Clinical Heart and Vascular Center

Evolving Role of Coronary Artery Calcium Testing

Appointment New Patient Appointment or 214-645-8300

By Amit Khera, M.D., M.Sc., Director, Preventive Cardiology

The 2018 Cholesterol Guidelines created a road map of how to incorporate coronary artery calcium scanning (CAC) into risk assessment and statin allocation decisions. The ultimate goal was to facilitate shared decision-making between clinicians and patients, which involves 1) calculating the estimated 10-year risk of atherosclerotic cardiovascular disease (ASCVD) events; 2) in those at 7.5-20% estimated risk (i.e., intermediate risk), consider risk-enhancing factors if the decision to start a statin is uncertain; and 3) consider CAC scanning if more clarification is still required.

In a rapid-fire oral abstract session that I moderated, a few studies explored ways to extend the use of CAC testing beyond the Cholesterol Guidelines algorithm. One study from the MESA cohort demonstrated that among individuals with risk-enhancing factors (i.e., family history of CVD, metabolic syndrome, etc.), there was a wide range of CAC scores and a relatively low risk of ASCVD events if the CAC score was 0 despite risk-enhancing factors. This study raised the question if CAC testing should move up to the second step in the risk assessment algorithm. Another study from the CAC Consortium investigators evaluated the prevalence of CAC >0 in 20- to 30-year-olds, a group well below the traditional screening age for CAC scanning. Among 373 subjects, 13% had detectable CAC. The strongest risk factors for the presence of CAC in this study were hyperlipidemia and a family history of CVD. While the prevalence of CAC might be enriched in this referral cohort, and broad screening of this younger age group is not appropriate, this study corroborates other studies that have shown a non-negligible amount of CAC in select individuals under age 40. Future algorithms may elucidate which young individuals may be most appropriate for CAC testing.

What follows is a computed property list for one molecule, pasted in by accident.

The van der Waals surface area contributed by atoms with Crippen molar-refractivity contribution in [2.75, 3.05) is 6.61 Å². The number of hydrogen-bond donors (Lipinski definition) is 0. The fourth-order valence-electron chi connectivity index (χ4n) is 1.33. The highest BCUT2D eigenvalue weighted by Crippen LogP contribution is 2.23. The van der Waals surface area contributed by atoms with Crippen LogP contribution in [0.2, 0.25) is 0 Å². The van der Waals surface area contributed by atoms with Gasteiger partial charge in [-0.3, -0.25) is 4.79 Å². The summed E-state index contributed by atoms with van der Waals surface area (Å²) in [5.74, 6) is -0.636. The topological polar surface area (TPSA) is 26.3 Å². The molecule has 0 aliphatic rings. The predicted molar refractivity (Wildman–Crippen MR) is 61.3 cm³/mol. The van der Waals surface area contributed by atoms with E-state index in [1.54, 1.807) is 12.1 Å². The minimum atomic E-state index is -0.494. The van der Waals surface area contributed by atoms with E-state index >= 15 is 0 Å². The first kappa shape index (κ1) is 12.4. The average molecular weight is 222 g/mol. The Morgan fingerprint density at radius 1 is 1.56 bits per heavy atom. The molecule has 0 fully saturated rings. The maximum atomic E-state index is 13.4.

“Coronary artery calcium testing has a valuable role in shared decision-making for preventive interventions. The 2018 Cholesterol Guidelines paved the way for studies … to clarify and potentially expand the role of CAC scanning.”

Amit Khera, M.D., M.Sc.
Different studies are beginning to evaluate the use of CAC beyond the Cholesterol Guidelines algorithm.

Finally, a study we presented using the Dallas Heart Study examined if CAC can be used to determine who would benefit from aspirin therapy in primary prevention. The recent 2019 Prevention Guidelines downgraded aspirin to a IIb recommendation for this indication, acknowledging the increased risk of major bleeding of aspirin and net harm for most people. Among the 2,191 individuals in our study, we observed that higher CAC scores not only correlated with increased ASCVD events but also with increased hospitalized bleeding events. 

In fact, taking into account these observed 10-year risks and modeling the effects of aspirin from recent meta-analyses, we found that even among those with high CAC scores (>300), aspirin therapy would cause important bleeding events in more people than those who potentially would benefit from a reduction in ASCVD events. Thus, CAC scanning might not help discriminate net benefit from aspirin therapy. 

Coronary artery calcium testing has a valuable role in shared decision-making for preventive interventions. The 2018 Cholesterol Guidelines paved the way for studies, similar to the ones above, to clarify and potentially expand the role of CAC scanning. 

Follow Dr. Khera on Twitter @dramitkhera

Read more articles from our Physician Update AHA Edition.